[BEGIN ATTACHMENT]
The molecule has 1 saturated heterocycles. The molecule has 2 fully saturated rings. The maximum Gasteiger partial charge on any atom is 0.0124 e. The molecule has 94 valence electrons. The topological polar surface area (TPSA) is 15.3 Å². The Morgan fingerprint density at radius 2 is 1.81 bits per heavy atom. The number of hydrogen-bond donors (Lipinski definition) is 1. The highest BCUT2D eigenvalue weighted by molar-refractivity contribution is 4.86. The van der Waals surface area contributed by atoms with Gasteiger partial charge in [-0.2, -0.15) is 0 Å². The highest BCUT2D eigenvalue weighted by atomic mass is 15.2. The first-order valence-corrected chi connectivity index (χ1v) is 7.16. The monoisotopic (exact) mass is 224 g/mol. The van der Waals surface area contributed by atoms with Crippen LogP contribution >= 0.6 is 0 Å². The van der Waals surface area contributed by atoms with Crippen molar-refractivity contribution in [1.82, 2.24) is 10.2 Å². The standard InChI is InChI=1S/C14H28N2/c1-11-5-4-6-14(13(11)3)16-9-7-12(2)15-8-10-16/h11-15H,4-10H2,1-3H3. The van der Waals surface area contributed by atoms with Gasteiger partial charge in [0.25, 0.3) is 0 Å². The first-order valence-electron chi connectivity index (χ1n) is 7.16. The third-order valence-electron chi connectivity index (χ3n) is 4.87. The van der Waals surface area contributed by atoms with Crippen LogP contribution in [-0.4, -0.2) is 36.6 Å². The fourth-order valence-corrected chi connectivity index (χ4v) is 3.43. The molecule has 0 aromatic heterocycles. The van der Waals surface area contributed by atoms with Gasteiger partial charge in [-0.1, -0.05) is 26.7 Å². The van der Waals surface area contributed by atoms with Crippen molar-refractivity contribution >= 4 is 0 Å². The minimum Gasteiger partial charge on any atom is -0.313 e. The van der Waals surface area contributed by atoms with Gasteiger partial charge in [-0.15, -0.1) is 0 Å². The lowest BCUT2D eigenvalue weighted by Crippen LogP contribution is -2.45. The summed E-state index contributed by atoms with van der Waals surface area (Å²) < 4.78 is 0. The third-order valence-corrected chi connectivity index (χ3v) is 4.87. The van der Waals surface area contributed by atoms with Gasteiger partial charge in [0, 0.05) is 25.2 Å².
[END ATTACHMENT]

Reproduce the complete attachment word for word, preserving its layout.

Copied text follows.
The molecule has 1 saturated heterocycles. The molecule has 2 fully saturated rings. The maximum Gasteiger partial charge on any atom is 0.0124 e. The molecule has 94 valence electrons. The topological polar surface area (TPSA) is 15.3 Å². The Morgan fingerprint density at radius 2 is 1.81 bits per heavy atom. The number of hydrogen-bond donors (Lipinski definition) is 1. The highest BCUT2D eigenvalue weighted by molar-refractivity contribution is 4.86. The van der Waals surface area contributed by atoms with Gasteiger partial charge in [-0.2, -0.15) is 0 Å². The highest BCUT2D eigenvalue weighted by atomic mass is 15.2. The first-order valence-corrected chi connectivity index (χ1v) is 7.16. The monoisotopic (exact) mass is 224 g/mol. The van der Waals surface area contributed by atoms with Crippen LogP contribution >= 0.6 is 0 Å². The van der Waals surface area contributed by atoms with Crippen molar-refractivity contribution in [1.82, 2.24) is 10.2 Å². The standard InChI is InChI=1S/C14H28N2/c1-11-5-4-6-14(13(11)3)16-9-7-12(2)15-8-10-16/h11-15H,4-10H2,1-3H3. The van der Waals surface area contributed by atoms with Gasteiger partial charge in [0.25, 0.3) is 0 Å². The first-order valence-electron chi connectivity index (χ1n) is 7.16. The third-order valence-electron chi connectivity index (χ3n) is 4.87. The van der Waals surface area contributed by atoms with Crippen LogP contribution in [-0.4, -0.2) is 36.6 Å². The fourth-order valence-corrected chi connectivity index (χ4v) is 3.43. The molecule has 0 aromatic heterocycles. The van der Waals surface area contributed by atoms with Gasteiger partial charge in [-0.1, -0.05) is 26.7 Å². The van der Waals surface area contributed by atoms with Crippen molar-refractivity contribution >= 4 is 0 Å². The minimum Gasteiger partial charge on any atom is -0.313 e. The van der Waals surface area contributed by atoms with Gasteiger partial charge in [-0.15, -0.1) is 0 Å². The lowest BCUT2D eigenvalue weighted by Crippen LogP contribution is -2.45. The summed E-state index contributed by atoms with van der Waals surface area (Å²) < 4.78 is 0. The third-order valence-corrected chi connectivity index (χ3v) is 4.87. The van der Waals surface area contributed by atoms with Gasteiger partial charge in [0, 0.05) is 25.2 Å².